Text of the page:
Introduction to Blog

I launched the website and the Blog after having spoken to government officials, political analysts and security experts specializing in South Asian affairs from three continents. The feedback was uniformly consistent. The bottom line is that when Kashmiris are suffering and the world has its own set of priorities, we need to find ways to help each other. We must be realistic, go beyond polemics and demagoguery, and propose innovative ideas that will bring peace, justice and prosperity in all of Jammu and Kashmir.

The author had two reasons to create this blog. First, it was to address the question that was being asked repeatedly, especially, by journalists and other observers in the U.S., U.K., and Canada, inquiring whether the Kashmiri society was concerned about social, cultural and environmental challenges in the valley given that only political upheaval and violence were reported or highlighted by media.

Second, the author has covered the entire spectrum of societal issues and challenges facing Kashmiri people over an 8-year period with the exception of politics given that politics gets all the exposure at the expense of REAL CHALLENGES that will likely result in irreversible degradation in the quality of life and the standard of living for future generations of Kashmiris to come.

The author stopped adding additional material to the Blog once it was felt that most, if not all, concerns, challenges and issues facing the Kashmiri society are cataloged in the Blog. There are over 1900 entries in the Blog and most commentaries include short biographical sketches of authors to bring readers close to the essence of Kashmir. Unfortunately, the 8-year assessment also indicates that neither Kashmiri civil society, nor intellectuals or political leadership have any inclination or enthusiasm in pursuing issues that do not coincide with their vested political agendas. What it means for the future of Kashmiri children and their children is unfathomable. But the evidence is all laid out.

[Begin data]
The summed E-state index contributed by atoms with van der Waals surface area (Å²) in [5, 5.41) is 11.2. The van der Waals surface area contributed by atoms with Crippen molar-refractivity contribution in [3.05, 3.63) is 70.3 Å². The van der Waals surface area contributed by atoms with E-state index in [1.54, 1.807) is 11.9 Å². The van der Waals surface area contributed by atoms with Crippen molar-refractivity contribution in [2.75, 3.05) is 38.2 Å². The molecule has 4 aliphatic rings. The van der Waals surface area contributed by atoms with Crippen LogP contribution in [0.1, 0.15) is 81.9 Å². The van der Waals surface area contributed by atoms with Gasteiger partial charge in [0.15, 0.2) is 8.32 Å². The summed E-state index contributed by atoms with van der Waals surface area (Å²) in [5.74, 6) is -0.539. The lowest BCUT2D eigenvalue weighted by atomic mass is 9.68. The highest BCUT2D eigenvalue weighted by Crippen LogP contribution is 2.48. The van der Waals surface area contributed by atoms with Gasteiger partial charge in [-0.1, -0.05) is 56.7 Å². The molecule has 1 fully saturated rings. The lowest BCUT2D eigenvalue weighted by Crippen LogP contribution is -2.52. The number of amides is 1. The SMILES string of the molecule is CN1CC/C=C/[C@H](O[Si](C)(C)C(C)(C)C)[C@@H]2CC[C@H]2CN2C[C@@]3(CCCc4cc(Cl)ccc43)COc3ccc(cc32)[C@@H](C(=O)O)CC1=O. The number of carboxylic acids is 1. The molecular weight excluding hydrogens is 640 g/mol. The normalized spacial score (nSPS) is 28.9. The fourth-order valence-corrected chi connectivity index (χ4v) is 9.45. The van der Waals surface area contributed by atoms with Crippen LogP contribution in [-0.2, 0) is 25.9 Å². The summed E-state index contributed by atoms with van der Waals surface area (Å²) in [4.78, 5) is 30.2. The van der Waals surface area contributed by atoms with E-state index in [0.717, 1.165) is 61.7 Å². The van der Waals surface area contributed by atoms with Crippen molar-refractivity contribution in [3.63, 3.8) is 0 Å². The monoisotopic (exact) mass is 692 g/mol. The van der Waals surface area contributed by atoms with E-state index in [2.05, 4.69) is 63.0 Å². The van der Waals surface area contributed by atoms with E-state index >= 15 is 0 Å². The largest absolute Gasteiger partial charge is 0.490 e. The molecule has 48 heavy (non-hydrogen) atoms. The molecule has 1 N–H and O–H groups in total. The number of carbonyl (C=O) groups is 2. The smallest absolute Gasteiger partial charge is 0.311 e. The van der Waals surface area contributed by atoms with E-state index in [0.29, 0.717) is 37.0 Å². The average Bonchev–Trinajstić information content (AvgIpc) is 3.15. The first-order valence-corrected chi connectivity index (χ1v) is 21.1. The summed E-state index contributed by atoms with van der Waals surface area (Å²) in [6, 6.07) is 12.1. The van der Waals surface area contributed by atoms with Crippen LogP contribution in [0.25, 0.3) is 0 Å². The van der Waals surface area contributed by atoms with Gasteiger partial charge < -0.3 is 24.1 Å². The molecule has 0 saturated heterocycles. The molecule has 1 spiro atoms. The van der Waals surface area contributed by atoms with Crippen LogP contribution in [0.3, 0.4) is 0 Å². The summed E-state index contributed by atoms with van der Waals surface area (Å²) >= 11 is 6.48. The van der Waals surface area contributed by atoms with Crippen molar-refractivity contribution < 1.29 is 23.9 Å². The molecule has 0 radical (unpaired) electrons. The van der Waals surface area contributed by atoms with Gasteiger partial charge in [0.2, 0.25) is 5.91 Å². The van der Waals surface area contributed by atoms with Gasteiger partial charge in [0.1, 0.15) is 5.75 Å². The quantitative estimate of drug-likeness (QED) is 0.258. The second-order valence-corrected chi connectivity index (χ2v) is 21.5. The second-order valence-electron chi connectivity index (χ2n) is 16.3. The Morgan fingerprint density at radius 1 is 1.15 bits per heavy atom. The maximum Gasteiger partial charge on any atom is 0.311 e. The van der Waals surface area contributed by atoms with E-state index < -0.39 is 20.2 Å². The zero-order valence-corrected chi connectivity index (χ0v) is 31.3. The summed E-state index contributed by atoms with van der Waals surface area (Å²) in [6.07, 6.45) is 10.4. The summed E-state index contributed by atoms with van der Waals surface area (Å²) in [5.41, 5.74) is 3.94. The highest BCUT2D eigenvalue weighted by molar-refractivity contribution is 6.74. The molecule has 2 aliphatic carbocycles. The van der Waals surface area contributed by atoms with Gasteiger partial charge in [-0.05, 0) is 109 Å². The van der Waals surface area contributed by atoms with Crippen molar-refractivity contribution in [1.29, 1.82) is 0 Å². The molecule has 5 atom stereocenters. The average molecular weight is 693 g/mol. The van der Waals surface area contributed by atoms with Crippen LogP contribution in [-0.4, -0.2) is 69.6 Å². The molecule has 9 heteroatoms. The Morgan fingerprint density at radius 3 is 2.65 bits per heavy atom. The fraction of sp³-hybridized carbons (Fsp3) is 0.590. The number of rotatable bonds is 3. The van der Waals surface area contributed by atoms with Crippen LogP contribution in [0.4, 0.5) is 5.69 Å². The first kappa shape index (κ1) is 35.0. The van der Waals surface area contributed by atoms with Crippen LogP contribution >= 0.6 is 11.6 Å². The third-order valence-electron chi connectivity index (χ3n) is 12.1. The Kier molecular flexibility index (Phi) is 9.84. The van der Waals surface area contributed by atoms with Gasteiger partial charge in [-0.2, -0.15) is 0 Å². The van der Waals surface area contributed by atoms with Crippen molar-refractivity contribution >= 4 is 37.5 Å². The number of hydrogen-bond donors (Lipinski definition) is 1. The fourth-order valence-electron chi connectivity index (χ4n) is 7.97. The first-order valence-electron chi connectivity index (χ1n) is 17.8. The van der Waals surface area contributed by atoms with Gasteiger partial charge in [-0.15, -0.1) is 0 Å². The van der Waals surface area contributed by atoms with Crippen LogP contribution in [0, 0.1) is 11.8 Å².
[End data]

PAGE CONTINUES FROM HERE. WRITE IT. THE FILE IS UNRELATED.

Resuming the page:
This Blog is a reality check on Kashmir. It is a historical record of how Kashmir lost its way.

Vijay Sazawal, Ph.D.

Sunday, April 1, 2012

History Dying

The pathetic state of valley's main museum is highlighted by the Kashmir Monitor

SPS Museum in Shambles, History Dying

By Firdous Hassan

Srinagar: Sri Pratap Singh Museum the summer capital’s main museum may soon need to be placed in a museum of its own as the government seems to have forgotten that it actually exists.

Being the sole museum of the valley which stores the history and identity of Kashmir’s rich culture, it continues to disappoint the art and history lovers as the administrators of the museum hardly value what has been given to them for being taken care of.

Even after five years of the construction of the much hyped new museum building which was supposed to store all the antiques is still not fully operational.

An investigation by The Kashmir Monitor into the condition of the museum has thrown up shocking revelations. Priceless antiques are lying in piles of dust ,showing that they have never been cleaned.On top of that they are placed in a haphazard manner, not like a museum stores its antiques.

The world famous paintings of Maharaja and his times, Santosh and even M F Hussain are too lying in dust and uncared for.In todays market these would fetch millions of dollars.

The Kashmir Monitor spoke to some of the visitors who shook their head in disappointment. “We have been to almost every museum of the country but this is the first of its kind where the things are kept in a very shabby manner. Every antique has a history stored in it and here too these antiques narrate a tale but no one seems to be taking care of them”, said a group of local history lovers.

During this reporters visit inside the building, for an hour in the morning there was no lighting arrangement and most of the doors leading to the other sections of museum were closed even at 11:30am as the officials claimed that some of their fellow employees were on leave.

Moving ahead to the first section of the museum where most of cupboards were lying empty while as some of the mummified birds like ‘Jack Daw’ and other animals were found with broken necks and shelled bodies and all the rooms were without any fire extinguisher which the staff claimed to have been sent for the refill.

Furthermore the boat which was gifted to Maharaja Ranbir Singh by Queen victoria has been left in an open ground which has led to its weathering and has now become the resting place of stray dogs.

Unlike other museum of the country the museum also lacks a guide who could educate and inform the visitors about the antiques and paintings lying there.

When asked about the state of the museum, the curator Mushtaq Ahmad, said “We don’t know when the authorities will make the new building operational where all the antiques will be placed in a good pattern. Right now we have kept some of the antiques for rest.”

When asked about the dogs inside the lawn and the condition of the boat, he said, “This area is under Police and Housing Corporation.We don’t have any space in the museum for this boat and we can’t take it away from this place. So we are planning to make a small shed for it in the month of April.”

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